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English Literature ‘Frameworks’ 7: Description, Imagery, Figurative Language

Steph Atkinson | Sunday October 31, 2010

Categories:

Guide Navigation

  1. Close Reading & Textual Analysis
  2. Close Analysis
  3. Openings
  4. Characters and Characterisation
  5. Setting, Places and Scenes
  6. Atmosphere, Mood, Tone and Foreshadowing
  7. Dialogue
  8. Description, Imagery, Figurative Language
  9. Irony
  10. Alternative Interpretations
  11. Narrative
  12. Verisimilitude
  13. Time
  14. Symbolism
  15. Context
  16. Genre

Introduction

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The seventh in the Englishedu series on ‘frameworks’ for A Level English Literature, this guide explores how to analyse an author’s use of description, imagery and figurative language in novels, short stories or prose extracts in order to allow students access to the highest grades.

Description, imagery, figurative language: Tess of the d’Urbervilles by Thomas Hardy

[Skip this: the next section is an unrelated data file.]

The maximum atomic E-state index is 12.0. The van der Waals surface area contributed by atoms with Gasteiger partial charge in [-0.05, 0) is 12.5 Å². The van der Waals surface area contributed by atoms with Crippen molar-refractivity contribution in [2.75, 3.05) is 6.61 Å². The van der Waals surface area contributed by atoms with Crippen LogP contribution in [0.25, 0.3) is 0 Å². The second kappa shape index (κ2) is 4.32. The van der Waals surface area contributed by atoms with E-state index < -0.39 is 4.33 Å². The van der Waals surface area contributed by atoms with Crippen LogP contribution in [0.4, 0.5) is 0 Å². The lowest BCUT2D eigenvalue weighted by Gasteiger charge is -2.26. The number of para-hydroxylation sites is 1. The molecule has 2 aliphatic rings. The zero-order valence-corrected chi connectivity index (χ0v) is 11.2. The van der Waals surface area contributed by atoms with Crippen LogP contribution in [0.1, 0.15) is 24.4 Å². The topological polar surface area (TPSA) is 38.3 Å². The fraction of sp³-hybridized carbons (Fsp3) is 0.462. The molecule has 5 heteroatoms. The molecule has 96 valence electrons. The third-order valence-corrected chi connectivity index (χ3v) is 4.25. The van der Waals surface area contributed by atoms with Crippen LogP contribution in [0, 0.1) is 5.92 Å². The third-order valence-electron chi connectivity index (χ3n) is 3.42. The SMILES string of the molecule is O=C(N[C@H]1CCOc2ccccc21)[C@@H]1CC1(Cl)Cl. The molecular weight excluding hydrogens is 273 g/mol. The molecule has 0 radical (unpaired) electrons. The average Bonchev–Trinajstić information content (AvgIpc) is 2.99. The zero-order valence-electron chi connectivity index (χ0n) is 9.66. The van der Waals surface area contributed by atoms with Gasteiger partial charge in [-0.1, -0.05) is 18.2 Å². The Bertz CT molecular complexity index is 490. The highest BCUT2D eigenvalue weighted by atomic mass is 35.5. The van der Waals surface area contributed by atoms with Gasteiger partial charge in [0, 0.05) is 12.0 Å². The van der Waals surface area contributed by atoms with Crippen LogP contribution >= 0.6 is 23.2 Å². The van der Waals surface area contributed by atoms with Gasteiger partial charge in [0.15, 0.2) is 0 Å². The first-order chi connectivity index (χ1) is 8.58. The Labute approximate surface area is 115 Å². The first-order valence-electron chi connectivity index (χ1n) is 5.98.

The most straightforward way of demonstrating how to closely analyse a text in terms of the theme above is to exemplify it. The extract below is followed by a series of bullet points which demonstrate how to analyse closely using carefully chosen quotations in a variety of ways. These bullet points also include commentaries which aim to explain how and why such sections have been analysed and what they could highlight within the main text, contextually and thematically.

There are, of course, many more things that could be said about each extract, but it’s hoped that it will prove useful in your initial teaching stages to model it using the examples and then to ask students to find other things that they could analyse themselves as well as to consider ‘alternative’ interpretations and to derive possible contextual aspects.

From Tess of the D’Urbervilles by Thomas Hardy

The village of Marlott lay amid the north-eastern undulations of the beautiful Vale of Blakemore, or Blackmoor, aforesaid, an engirdled and secluded region, for the most part untrodden as yet by tourist or landscape-painter, though within a four hours’ journey from London.

It is a vale whose acquaintance is best made by viewing it from the summits of the hills that...


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